Plot: When a terrorist group threatens to detonate a nuclear device in Los Angeles, government agent Callie (Moore) has to convince the one man who can stop it: a Las Vegas magician named Cris (Cage), who has the ability to see 2 minutes into the future.
Reviewed903 words (Est. Reading Time 4m 30s)
Nicolas Cage is a busy man. It seems every time you turn around, he’s popping up in another movie. Already this year we’ve had Ghost Rider (2007). His next movie? Next, based on the story “The Golden Man” by Philip K. Dick. While Ghost Rider (2007) wasn’t that good of a movie, I still wanted to see Next. After all, Nic tends to be good most of the time…and Philip K. Dick stories tend to make good translations to film (Minority Report (2002), Blade Runner (1982), even A Scanner Darkly (2006) wasn’t half-bad). With those reasons, we rented Next.
While Nic’s Ghost Rider (2007) shtick wasn’t up to his usual par, he fine tunes his character a bit for Next. Ghost Rider (2007) showed a more confused and disoriented Nic Cage – something viewers aren’t used to. He’s usually got it together, and the viewer usually can guess he’s going to make it through the film okay, no matter what is thrown at him. With Ghost Rider (2007), that usual confidence is gone…and so is his connection to his audience.
With Next, he is anything but clueless, as his character is able to see 2 minutes into the future. But again, he’s not his typical action self. Instead, he has more of a haunted look, something that viewers may recognize slightly from his turn in City Of Angels. There, he was downright depressing, here he just has the aura of a man who has seen too much. That fits with his character, who has seen himself and others killed or hurt in his mind’s eye on multiple occasions. His character is best summed up in a conversation he has with Jessica Biel during the film. When she mentions that life should be full of surprises, he looks over at her sadly and declares, a bit wistfully, “that would be nice”.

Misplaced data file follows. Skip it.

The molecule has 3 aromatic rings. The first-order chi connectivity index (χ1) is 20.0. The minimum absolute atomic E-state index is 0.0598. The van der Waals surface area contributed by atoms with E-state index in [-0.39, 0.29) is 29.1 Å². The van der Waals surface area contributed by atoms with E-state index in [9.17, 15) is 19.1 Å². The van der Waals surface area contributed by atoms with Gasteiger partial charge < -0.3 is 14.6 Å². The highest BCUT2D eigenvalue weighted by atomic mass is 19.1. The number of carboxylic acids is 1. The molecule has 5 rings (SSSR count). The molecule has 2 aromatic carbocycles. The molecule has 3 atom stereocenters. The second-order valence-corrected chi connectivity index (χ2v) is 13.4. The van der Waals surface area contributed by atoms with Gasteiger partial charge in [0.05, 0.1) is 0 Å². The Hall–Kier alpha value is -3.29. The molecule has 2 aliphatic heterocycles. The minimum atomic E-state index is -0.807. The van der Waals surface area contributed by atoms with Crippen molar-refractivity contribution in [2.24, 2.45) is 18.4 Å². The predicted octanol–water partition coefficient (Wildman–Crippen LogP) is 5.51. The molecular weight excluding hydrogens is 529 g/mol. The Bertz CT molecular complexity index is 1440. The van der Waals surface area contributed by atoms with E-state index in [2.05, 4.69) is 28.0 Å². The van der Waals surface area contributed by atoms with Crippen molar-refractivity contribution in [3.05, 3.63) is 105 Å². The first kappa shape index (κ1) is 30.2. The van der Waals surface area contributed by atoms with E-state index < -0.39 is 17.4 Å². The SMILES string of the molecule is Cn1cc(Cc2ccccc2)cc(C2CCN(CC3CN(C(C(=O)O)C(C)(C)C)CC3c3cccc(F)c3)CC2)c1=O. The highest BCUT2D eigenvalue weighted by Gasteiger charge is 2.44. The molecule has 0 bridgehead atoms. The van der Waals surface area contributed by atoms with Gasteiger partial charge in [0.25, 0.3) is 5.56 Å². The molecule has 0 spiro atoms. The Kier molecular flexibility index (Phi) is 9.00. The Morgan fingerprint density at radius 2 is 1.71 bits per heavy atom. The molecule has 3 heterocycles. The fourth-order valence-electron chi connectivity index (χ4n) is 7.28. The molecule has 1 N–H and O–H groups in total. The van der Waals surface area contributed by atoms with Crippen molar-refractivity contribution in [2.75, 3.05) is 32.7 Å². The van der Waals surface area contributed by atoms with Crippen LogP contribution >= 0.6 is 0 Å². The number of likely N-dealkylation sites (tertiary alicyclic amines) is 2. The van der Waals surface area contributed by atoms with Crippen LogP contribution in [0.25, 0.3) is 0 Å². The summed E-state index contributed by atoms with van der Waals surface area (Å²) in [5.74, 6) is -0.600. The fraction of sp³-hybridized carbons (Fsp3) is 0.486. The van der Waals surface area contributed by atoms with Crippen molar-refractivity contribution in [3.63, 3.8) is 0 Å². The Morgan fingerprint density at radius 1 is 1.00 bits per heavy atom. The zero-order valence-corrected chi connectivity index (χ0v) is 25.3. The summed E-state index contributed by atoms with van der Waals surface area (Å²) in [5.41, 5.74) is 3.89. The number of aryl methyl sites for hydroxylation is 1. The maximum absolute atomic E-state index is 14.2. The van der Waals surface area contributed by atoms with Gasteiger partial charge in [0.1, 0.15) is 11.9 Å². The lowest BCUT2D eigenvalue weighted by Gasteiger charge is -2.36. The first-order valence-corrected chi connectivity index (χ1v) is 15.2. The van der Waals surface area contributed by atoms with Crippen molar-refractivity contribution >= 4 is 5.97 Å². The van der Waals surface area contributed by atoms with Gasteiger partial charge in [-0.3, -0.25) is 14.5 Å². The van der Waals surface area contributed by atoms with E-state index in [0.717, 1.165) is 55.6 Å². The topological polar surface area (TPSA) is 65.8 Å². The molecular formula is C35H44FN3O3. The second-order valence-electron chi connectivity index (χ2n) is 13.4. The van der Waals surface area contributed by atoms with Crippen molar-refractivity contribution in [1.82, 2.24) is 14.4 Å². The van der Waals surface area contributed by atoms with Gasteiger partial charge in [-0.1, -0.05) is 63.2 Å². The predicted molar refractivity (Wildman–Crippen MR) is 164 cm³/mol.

The other characters do a decent job in Next – but nothing too exceptional. Jessica Biel’s performance stutters, going from decent (when she’s in danger) to bland (until she gets into trouble). The bad guys, among them Thomas Kretschmann, are even worse, not varying even the tiniest bit from the formulaic bad guys they are. They’re faces aren’t even that important, much less their words (proven when they speak in another language – and the viewer doesn’t care in the least that they can’t understand it)…it’s only the threat they pose that makes them worth being on-screen.
Julianne Moore, on the other hand, lies, cajoles and rants to get her way through Next as an FBI agent – no matter what the cost to her morality. It’s a bit disgusting the turns she takes to make things go her way. And, while she explains her actions away by falling behind the whole “national security” banner, she still makes the viewer feel a bit…unclean.
The plot of Next sounds interesting, and works well on film. Since the main character is able to see 2 minutes into the future, there are lots of plot tricks the filmmakers can fill the screen with. While some of the plot tricks get old (the main character dies more than once – and the viewer finds out it’s just him seeing into the future), some of them are interesting…and set up the film for some spectacular stunt sequences.
The special effects abound in Next, as the filmmakers try different ways of conveying Nic’s 2-minute “futuresight” ability. They start off simply enough, letting Nic duck and cover in a myriad of twists and turns as he makes his way to his destination. Those sequences are the most fun to watch, as the viewer is able to get more involved with those sequences, and watch the near-misses come and go in rapid succession.
The filmmakers also try to fool the viewers with a second type of effect – they lead the viewer to believe the moments are happening right now. The viewer gets into the sequence, watching the action…and then something shocking happens, and the viewer is brought back to the now. While this type of sequence is decent once or twice, it’s over-used in Next and does nothing more than irritate the viewer.
The third type, and the one they only use in one section of Next, shows Nic Cage doubling himself, with each double going down a different corridor. It’s interesting to see, and is good for use with searching large places. The viewer, however, may get a bit thrown off when he first doubles, as it really looks like there are two of him. If they had faded his doppelgangers a bit, it would have made a bit more sense to the audience. After all, most “mind” doubles in film usually look a bit like a ghost of the person, rather than a duplicate. This fading would have brought the idea home a bit better to the audience. Otherwise, it is a good effect.
While Next does leave the viewer hanging a bit, they should enjoy the ride up to that point. Nic Cage’s haunted eyes will keep the viewer tuned in, as will his budding relationship with Jessica Biel. And, when the action starts picking up, the viewer will stick around to see what other near-misses Cage is put through. However, being fooled more than once by the filmmakers can get annoying, so most probably won’t stick around for another viewing after they find out what’s waiting at the end of Next.